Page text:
Dancers From Japan to go Tha-Ka-Thimi-Tha

Bhavan, Mylapore, this Friday are gurus in their own right, with over 20 years of performing at sabhas all over the country and abroad.

Published: 23rd February 2016 03:49 PM  |   Last Updated: 23rd February 2016 03:50 PM   |  A+A-

Ever imagined Japanese dancers showcasing Indian classical styles like Bharathanatyam and Odissi? If that impress you, this certainly will. Each of the five dancers who will take the stage at Bharatiya Vidya

Bhavan, Mylapore, this Friday are gurus in their own right, with over 20 years of performing at sabhas all over the country and abroad. And the dance forms they will cover include — Odissi, Kathak, Mohiniyattam, Kuchipudi and Bharatanatyam.

keiko-watanabe-kuchipudi-full-r.jpgA Night of Jasmine put together by the Japanese Consulate of Chennai and ABK-AOTS Dosokai is the brainchild of Kuchipudi master Keiko Watanabe, and took a whole year to organise. City Express caught up with Keiko during one of her rehearsals in the city. Clad in a sari and jhumkis with a thaayathu (talisman) around her neck, Keiko seems to have embraced our culture, and moves like a dream on the mosaic practice floor.  Excerpts from the interview:


How did you find Kuchipudi? We hear you used to be a lead guitarist in a rock band before this?

I was backpacking through India when I happened to attend a Kuchipudi performance at the Mamallapuram dance festival. That’s when I decided that this is what I wanted to do with my life. I’ve been living in India for 25 years and pursuing my passion. I’ve had five teachers so far. I stayed with my first guru, Satya Priya Ramana, in her home for seven years. Back then, it was only dance — day and night for 10 hours straight. When I was not practising, I was watching was very much like the gurukulam system I have heard so much about.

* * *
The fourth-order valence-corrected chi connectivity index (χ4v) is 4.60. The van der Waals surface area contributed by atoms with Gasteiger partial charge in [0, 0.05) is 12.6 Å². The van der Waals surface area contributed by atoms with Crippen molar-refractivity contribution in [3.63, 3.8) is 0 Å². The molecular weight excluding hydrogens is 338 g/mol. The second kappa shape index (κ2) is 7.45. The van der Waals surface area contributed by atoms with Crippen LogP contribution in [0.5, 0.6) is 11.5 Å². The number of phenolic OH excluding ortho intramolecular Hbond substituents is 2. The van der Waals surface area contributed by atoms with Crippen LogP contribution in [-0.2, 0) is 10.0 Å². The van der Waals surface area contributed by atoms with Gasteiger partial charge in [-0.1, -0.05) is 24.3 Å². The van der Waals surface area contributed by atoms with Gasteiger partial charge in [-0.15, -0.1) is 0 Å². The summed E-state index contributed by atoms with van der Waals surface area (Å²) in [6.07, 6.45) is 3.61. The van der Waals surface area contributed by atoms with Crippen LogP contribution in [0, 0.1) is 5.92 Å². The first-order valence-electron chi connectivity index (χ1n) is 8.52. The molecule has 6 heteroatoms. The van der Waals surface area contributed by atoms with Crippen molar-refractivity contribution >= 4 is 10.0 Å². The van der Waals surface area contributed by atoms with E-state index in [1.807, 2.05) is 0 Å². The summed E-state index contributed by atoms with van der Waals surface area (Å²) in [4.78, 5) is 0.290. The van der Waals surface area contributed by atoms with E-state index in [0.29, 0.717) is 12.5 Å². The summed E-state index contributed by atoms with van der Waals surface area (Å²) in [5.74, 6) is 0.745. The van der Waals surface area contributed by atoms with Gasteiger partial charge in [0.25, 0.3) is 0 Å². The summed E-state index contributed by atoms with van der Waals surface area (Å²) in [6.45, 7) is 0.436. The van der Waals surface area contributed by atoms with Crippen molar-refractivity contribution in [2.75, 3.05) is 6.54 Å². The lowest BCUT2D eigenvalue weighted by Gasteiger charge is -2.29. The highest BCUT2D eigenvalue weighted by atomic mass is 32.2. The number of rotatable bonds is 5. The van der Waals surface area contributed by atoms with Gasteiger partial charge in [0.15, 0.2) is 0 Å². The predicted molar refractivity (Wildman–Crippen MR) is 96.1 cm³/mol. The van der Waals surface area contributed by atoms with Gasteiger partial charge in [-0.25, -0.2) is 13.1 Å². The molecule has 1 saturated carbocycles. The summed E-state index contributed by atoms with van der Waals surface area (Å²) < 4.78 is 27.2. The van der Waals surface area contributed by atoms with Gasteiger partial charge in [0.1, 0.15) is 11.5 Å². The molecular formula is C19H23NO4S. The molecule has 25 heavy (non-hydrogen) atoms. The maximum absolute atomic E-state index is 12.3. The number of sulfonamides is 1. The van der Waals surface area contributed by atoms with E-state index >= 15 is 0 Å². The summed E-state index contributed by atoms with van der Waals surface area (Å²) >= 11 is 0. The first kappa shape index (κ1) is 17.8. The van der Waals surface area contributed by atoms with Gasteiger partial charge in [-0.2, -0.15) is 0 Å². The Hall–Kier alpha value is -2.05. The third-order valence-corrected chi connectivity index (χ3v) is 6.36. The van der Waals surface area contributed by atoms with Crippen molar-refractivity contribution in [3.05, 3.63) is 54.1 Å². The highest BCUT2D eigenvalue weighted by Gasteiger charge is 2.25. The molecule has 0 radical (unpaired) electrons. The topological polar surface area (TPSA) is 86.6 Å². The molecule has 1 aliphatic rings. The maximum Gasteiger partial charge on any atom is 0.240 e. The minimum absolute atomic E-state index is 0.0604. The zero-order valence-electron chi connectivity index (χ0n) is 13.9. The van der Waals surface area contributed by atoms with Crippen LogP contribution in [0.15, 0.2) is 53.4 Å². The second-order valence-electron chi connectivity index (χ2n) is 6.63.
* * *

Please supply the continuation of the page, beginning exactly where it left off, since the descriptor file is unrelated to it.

And now you shuttle between Chennai and Tokyo to teach in your own Kuchipudi school?

Yes! Work for me is always dance. I’ve been teaching for almost 10 years, and I’ve even had some Indian students learn from me.


You seem to be very much at ease in a sari. Was that something that took time in the beginning?

(Laughs) I’ve always had a fascination for India. Long before I came here to learn dance, I was working in an Indian crafts store, and there I would teach foreigners how to wear a sari — so it’s nothing new for me. Even back home in Tokyo, I live in a kurta and jeans.


What got you so interested in India?

It’s hard to say. For me, that question is like asking — what’s the reason you fall in love with someone? I am constantly doing research on Bhagavad Gita and Ramayana to get a better understanding of each episode I portray. My husband is a chef specialising in Indian cuisine. We love sambar rice, rasam and poriyal. A Night of Jasmine will be held at the Bharatiya Vidya Bhavan on February 26 at 6 pm.

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